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Water & Sanitation Hygiene

Clean water, basic toilets and good hygiene practices are essential for survival. Failing to meet these basic needs puts the lives of Rwandans at risk. In the remote communities of Rwanda, vulnerable populations suffer because of poor sanitation. Dysentery, diarrhea and other water-borne diseases spread because of unclean drinking water and unsanitary toilet facilities. 

The local public water system is woefully insufficient. Residents walk up to five miles with 20-liter bottles to purchase water at a clean water station. An alternative is to get water from a nearby lake, but the water is not safe and must be boiled before using.

Journey House Actions Rwanda (JHA) strives to improve access to clean water and better sanitation for vulnerable Rwandan communities. The organization installed water storage tanks on top of its office and new Early Childhood Development (ECD) Center to save rainwater and purchased water. And JHA will soon drill a well near the new ECD Center and power it with solar energy.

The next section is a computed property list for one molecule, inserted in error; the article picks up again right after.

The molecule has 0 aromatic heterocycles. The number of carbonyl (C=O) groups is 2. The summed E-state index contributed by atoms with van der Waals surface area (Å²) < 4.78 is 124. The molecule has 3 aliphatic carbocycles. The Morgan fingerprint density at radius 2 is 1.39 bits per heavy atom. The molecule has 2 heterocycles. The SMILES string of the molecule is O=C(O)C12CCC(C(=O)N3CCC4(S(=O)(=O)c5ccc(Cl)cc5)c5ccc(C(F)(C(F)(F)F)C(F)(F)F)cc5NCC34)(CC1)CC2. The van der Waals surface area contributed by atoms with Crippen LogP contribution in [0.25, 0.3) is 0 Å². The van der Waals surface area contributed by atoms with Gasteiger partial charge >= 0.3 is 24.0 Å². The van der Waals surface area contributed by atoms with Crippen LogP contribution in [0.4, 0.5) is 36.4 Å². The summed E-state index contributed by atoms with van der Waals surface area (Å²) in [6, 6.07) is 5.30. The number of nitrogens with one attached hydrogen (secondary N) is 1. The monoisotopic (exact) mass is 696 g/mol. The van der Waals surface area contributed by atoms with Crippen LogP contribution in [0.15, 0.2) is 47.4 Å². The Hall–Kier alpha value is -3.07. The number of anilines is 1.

JHA also offers Water & Sanitation Hygiene (WASH) programs. These programs:

  • Promote better hygiene and sanitation practices through school education sessions and public health lectures on:
    • Hand washing after visiting toilets,
    • Covering food in clean containers to avoid food contamination,
    • Boiling drinking water to protect students and others from the effects of drinking dirty water,
    • Effective personal hygiene practices,
    • Safer cooking practices,
    • Consumption of clean food and food-related products, and
    • Using safe products in day-to-day activities both at home and at the refugee communities in Rwanda.
  • Construct pit latrines for vulnerable families to prevent hygiene-related diseases like diarrhea, dysentery, cholera and typhoid and water-borne diseases like bilharzia and whooping cough.

“Only 57% of the Rwandan population has access to safe drinking water within 30 minutes of their home. Just 64% of the population has access to basic sanitation services and only 5% of households have a place for family members to wash their hands with soap.”

UNICEF Rwanda Statistics

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